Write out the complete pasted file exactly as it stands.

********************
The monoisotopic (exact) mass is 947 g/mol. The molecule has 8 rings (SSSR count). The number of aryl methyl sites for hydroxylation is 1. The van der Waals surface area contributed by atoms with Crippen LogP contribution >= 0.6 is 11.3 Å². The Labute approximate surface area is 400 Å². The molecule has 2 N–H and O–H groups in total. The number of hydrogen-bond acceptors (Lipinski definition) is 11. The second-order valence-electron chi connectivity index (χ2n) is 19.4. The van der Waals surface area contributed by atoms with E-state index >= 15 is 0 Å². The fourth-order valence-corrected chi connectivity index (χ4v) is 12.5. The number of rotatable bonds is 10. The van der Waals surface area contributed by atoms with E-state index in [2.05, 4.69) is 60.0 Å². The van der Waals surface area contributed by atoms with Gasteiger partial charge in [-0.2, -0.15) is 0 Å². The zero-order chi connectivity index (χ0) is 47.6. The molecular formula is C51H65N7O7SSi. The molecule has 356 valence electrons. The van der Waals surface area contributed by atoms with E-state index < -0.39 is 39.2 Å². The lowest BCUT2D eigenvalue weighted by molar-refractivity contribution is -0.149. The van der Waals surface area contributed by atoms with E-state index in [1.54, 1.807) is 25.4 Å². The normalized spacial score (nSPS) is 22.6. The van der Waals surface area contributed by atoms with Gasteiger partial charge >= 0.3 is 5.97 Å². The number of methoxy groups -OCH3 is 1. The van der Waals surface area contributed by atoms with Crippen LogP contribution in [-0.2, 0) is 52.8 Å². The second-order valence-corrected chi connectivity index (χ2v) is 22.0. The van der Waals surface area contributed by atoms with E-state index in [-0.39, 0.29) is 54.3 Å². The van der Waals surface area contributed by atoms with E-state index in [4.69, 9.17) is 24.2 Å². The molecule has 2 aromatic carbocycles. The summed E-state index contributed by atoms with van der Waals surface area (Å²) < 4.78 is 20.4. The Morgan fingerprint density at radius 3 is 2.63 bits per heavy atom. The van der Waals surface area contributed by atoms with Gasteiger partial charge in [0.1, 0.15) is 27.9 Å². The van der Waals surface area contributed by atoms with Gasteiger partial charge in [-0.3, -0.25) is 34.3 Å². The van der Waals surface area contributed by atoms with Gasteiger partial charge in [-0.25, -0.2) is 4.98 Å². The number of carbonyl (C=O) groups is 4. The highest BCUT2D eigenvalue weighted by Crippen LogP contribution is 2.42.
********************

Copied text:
The monoisotopic (exact) mass is 947 g/mol. The molecule has 8 rings (SSSR count). The number of aryl methyl sites for hydroxylation is 1. The van der Waals surface area contributed by atoms with Crippen LogP contribution >= 0.6 is 11.3 Å². The Labute approximate surface area is 400 Å². The molecule has 2 N–H and O–H groups in total. The number of hydrogen-bond acceptors (Lipinski definition) is 11. The second-order valence-electron chi connectivity index (χ2n) is 19.4. The van der Waals surface area contributed by atoms with E-state index >= 15 is 0 Å². The fourth-order valence-corrected chi connectivity index (χ4v) is 12.5. The number of rotatable bonds is 10. The van der Waals surface area contributed by atoms with E-state index in [2.05, 4.69) is 60.0 Å². The van der Waals surface area contributed by atoms with Gasteiger partial charge in [-0.2, -0.15) is 0 Å². The zero-order chi connectivity index (χ0) is 47.6. The molecular formula is C51H65N7O7SSi. The molecule has 356 valence electrons. The van der Waals surface area contributed by atoms with E-state index < -0.39 is 39.2 Å². The lowest BCUT2D eigenvalue weighted by molar-refractivity contribution is -0.149. The van der Waals surface area contributed by atoms with E-state index in [1.54, 1.807) is 25.4 Å². The normalized spacial score (nSPS) is 22.6. The van der Waals surface area contributed by atoms with Gasteiger partial charge >= 0.3 is 5.97 Å². The number of methoxy groups -OCH3 is 1. The van der Waals surface area contributed by atoms with Crippen LogP contribution in [-0.2, 0) is 52.8 Å². The second-order valence-corrected chi connectivity index (χ2v) is 22.0. The van der Waals surface area contributed by atoms with E-state index in [-0.39, 0.29) is 54.3 Å². The van der Waals surface area contributed by atoms with E-state index in [4.69, 9.17) is 24.2 Å². The molecule has 2 aromatic carbocycles. The summed E-state index contributed by atoms with van der Waals surface area (Å²) < 4.78 is 20.4. The Morgan fingerprint density at radius 3 is 2.63 bits per heavy atom. The van der Waals surface area contributed by atoms with Gasteiger partial charge in [0.1, 0.15) is 27.9 Å². The van der Waals surface area contributed by atoms with Gasteiger partial charge in [-0.3, -0.25) is 34.3 Å². The van der Waals surface area contributed by atoms with Gasteiger partial charge in [-0.25, -0.2) is 4.98 Å². The number of carbonyl (C=O) groups is 4. The highest BCUT2D eigenvalue weighted by Crippen LogP contribution is 2.42.